Canadian Employment Law Today

November 17, 2021

Focuses on human resources law from a business perspective, featuring news and cases from the courts, in-depth articles on legal trends and insights from top employment lawyers across Canada.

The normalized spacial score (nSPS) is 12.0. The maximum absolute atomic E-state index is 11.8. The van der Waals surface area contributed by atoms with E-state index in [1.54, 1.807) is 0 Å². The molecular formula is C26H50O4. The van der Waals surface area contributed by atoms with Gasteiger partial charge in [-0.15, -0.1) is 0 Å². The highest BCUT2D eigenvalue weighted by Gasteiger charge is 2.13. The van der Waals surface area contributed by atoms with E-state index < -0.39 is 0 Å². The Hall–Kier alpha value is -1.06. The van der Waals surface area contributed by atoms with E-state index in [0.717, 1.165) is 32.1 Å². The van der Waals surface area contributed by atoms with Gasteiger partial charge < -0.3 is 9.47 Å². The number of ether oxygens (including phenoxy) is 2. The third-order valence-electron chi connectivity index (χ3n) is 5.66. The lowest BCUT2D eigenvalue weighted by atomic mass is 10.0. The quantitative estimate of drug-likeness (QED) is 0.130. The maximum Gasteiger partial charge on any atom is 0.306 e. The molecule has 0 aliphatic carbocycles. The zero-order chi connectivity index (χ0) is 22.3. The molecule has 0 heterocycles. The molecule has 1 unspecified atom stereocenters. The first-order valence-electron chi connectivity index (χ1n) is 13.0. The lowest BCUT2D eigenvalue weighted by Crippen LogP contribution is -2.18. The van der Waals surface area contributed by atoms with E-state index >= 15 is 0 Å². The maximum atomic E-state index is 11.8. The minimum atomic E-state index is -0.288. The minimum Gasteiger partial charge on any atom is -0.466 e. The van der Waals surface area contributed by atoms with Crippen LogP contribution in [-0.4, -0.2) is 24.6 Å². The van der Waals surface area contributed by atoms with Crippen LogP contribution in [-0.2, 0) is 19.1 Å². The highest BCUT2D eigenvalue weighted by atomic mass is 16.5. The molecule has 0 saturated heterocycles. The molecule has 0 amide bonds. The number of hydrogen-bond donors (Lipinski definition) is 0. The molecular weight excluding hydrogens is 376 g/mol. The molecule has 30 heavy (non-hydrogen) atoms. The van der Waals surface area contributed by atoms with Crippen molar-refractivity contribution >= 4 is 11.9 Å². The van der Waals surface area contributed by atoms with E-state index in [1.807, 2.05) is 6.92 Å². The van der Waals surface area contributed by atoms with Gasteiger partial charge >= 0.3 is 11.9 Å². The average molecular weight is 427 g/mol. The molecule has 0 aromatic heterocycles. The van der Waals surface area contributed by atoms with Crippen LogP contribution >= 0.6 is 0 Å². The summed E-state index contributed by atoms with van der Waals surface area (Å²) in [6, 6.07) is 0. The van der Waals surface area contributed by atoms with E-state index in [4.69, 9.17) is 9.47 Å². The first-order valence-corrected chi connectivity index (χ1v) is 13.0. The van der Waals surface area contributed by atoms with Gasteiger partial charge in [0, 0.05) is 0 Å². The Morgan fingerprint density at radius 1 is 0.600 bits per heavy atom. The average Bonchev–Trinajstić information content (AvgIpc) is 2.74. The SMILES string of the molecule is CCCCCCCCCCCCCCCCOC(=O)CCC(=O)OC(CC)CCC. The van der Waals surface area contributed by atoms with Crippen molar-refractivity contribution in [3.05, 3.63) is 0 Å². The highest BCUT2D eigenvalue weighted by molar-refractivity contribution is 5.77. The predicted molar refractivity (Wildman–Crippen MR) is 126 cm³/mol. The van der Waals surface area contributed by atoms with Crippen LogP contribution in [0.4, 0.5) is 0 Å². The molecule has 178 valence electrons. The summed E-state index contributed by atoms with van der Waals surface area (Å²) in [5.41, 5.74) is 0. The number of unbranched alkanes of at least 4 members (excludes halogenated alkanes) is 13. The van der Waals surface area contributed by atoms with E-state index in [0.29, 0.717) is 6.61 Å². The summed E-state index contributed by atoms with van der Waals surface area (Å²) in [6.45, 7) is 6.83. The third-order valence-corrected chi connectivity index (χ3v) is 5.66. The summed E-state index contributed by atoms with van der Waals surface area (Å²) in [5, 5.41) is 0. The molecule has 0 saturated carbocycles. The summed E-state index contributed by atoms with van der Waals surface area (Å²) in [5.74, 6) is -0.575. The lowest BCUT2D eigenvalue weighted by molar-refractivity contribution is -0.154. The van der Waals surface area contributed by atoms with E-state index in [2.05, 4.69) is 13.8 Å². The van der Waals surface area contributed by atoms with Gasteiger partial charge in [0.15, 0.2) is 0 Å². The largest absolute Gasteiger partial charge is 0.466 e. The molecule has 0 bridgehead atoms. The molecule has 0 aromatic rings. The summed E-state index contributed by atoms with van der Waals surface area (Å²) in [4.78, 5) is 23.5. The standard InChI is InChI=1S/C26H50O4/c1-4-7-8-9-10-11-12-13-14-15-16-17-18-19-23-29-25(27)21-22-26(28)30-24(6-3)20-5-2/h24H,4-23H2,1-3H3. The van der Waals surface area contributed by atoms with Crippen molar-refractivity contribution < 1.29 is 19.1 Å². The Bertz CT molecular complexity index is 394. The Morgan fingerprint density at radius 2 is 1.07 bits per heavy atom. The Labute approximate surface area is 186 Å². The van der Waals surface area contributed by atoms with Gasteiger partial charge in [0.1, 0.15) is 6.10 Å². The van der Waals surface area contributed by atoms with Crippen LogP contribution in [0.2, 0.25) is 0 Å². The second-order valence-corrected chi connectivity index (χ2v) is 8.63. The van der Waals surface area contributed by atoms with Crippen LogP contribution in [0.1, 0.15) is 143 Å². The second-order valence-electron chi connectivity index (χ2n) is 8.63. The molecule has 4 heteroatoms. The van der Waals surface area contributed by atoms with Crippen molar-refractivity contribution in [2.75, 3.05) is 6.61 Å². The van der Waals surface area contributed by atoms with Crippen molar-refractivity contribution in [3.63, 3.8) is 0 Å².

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Canadian HR Reporter, 2021 Canadian Employment Law Today Canadian Employment Law Today | | 7 More Cases More Cases Two severance package options True to his word, the vice-president met with Bayes on Aug. 14 and formally terminated Bayes' employment. Bayes was given a letter of termination that provided him a choice of one of two compensation options — income pro - tection that would continue his pay and ben- efits for 52 weeks, or a lump-sum retirement payment equal to 75 per cent of his salary along with short-term incentive payments. If he chose the former, the income protection would be ter - minated if he stopped searching for work dur- ing the 52-week period. If he chose the lump- sum retirement payment, he would have to sign a full and final release. He had until Aug. 23 to make his choice; otherwise he would automati - cally go on income protection for 52 weeks. RBC strongly encouraged Bayes to seek "in- dependent professional advice regarding the in- formation contained in this package, including confirmation of the financial and tax implica- tions." The bank also named an individual at RBC who could answer any questions he might have about the options. Three days later, on Aug. 17, Bayes emailed that individual to say he had received legal ad - vice and wanted to clarify that, for the income protection plan, he wasn't able to immediately search for new employment because he had been off sick with work-related stress and was "not ready to even think about finding alter - native employment." He said if the job-search requirement was removed for medical reasons, he would be willing to sign a monthly release for the remaining declarations. He added that he didn't want to disclose his personal health issues "for medical privacy reasons." Although Bayes claimed he had received legal advice, he had actually only spoken to someone from his golf club who mediated labour dis - putes in a social setting. RBC responded by saying that if he was medi- cally unable to find work, he should appeal the decision of the disability insurer that had de- nied him disability coverage. If his appeal was successful and he was approved for coverage, RBC would pause his income protection and resume it when he was well enough to look for work. Bayes then informed RBC that he had been diagnosed with arthritis in his back and he had trouble sitting. He was also due to see a cancer specialist in two weeks, so he wasn't sure if he was well enough to start working. He asked if he could delay his retirement decision and receive income support until "the matter is clarified." Extension granted RBC granted Bayes an extension on the deadline to make a decision until Sept. 5, after which he would have seen the specialist. It reiterated that if he selected the 52-week income protection option and he had to remain off work for medi - cal reasons, it would pause the income protec- tion until he was well enough to resume his job search. After his appointment, Bayes requested another extension until Oct. 11, when he had a follow-up appointment. RBC refused, as it had already given him three weeks. On Sept. 5, Bayes sent a copy of the completed form in which he selected the lump-sum retirement payment and a signed release. Later that month, while discussing the payment schedule, Bayes said that he was "happy to go ahead with the… retirement option." RBC paid him $90,604, the equivalent of 75 per cent of his annual salary. More than a year later, in October 2018, Bayes sued for wrongful dismissal damages stemming from its failure to protect him from bullying and harassment, damages for the torts of ha - rassment and negligence, moral damages for a bad-faith manner of dismissal, and punitive damages. He also argued that because his dis- ability coverage had expired and he was unable to search for work, he had no choice but to ac- cept the lump-sum payment under duress. RBC filed a motion to have Bayes' action dis- missed due to the release he signed. The court found that the release was broad in scope and purported to release RBC and its employees from all the claims in Bayes' law- suit. In addition, he received consideration for signing the release — the lump-sum retirement payment. It was a legitimate document and the only way for Bayes' action to be allowed to con - tinue would be for the release to be unenforce- able, said the court. Although Bayes had some objections to the requirement to search for other employment that was part of the income protection option, there was no indication that he objected in principle to signing the release or the fact that he was required to sign it. He asked for a couple of extensions, but he indicated that he would be willing after getting more information on his medical condition. The court noted that if Bayes hadn't signed the release, he still had the option of selecting one of the options or seek legal advice and be - gin litigation. He also could have selected the income protection option and sought disability coverage that would have paused it, but there was no evidence that he tried to appeal the expi- ration of his disability benefits. In addition, Bayes said that he had received legal advice, although he really hadn't. It was fair for RBC to accept that he had received advice and he "was not an unsophisticated individu - al." Although RBC was in a superior bargaining position, Bayes was knowledgeable, as he had experience as a police officer, security consul- tant, and private investigator for law firms. "Mr. Bayes is not a lawyer, but he is familiar with legal systems and workplace harassment," said the court. "These facts suggest that Mr. Bayes was not entirely powerless in his bargaining po - sition and that he ought to have some apprecia- tion of the importance of seeking legal advice." The court found no evidence of coercive pres- sure from RBC to sign the release or any protest from Bayes. Bayes was given a two-week exten- sion to consider it and was strongly encouraged to seek legal advice, so there was nothing indi- cating that the signed release was unenforce- able. The court ruled that a trial wasn't necessary to determine if the release was enforceable, as the evidence was straightforward. Bayes' action was dismissed. For more information, see: • Bayes v. RBC, 2021 ONSC 6836 (Ont. S.C.J.). « from ONTARIO WORKER'S on page 1 Worker granted 2 extensions to choose severance package Employment law blog Canadian Employment Law Today invites you to check out its employment law blog, where editor Jeffrey R. Smith discusses recent cases and developments in employment law. The blog features topics such as liability in the hybrid workplace, accommodating employees' need to care for family members and workplace sexual harassment. You can view the blog at There was no indication that the worker objected in principle to signing the release or the fact that he was required to sign it.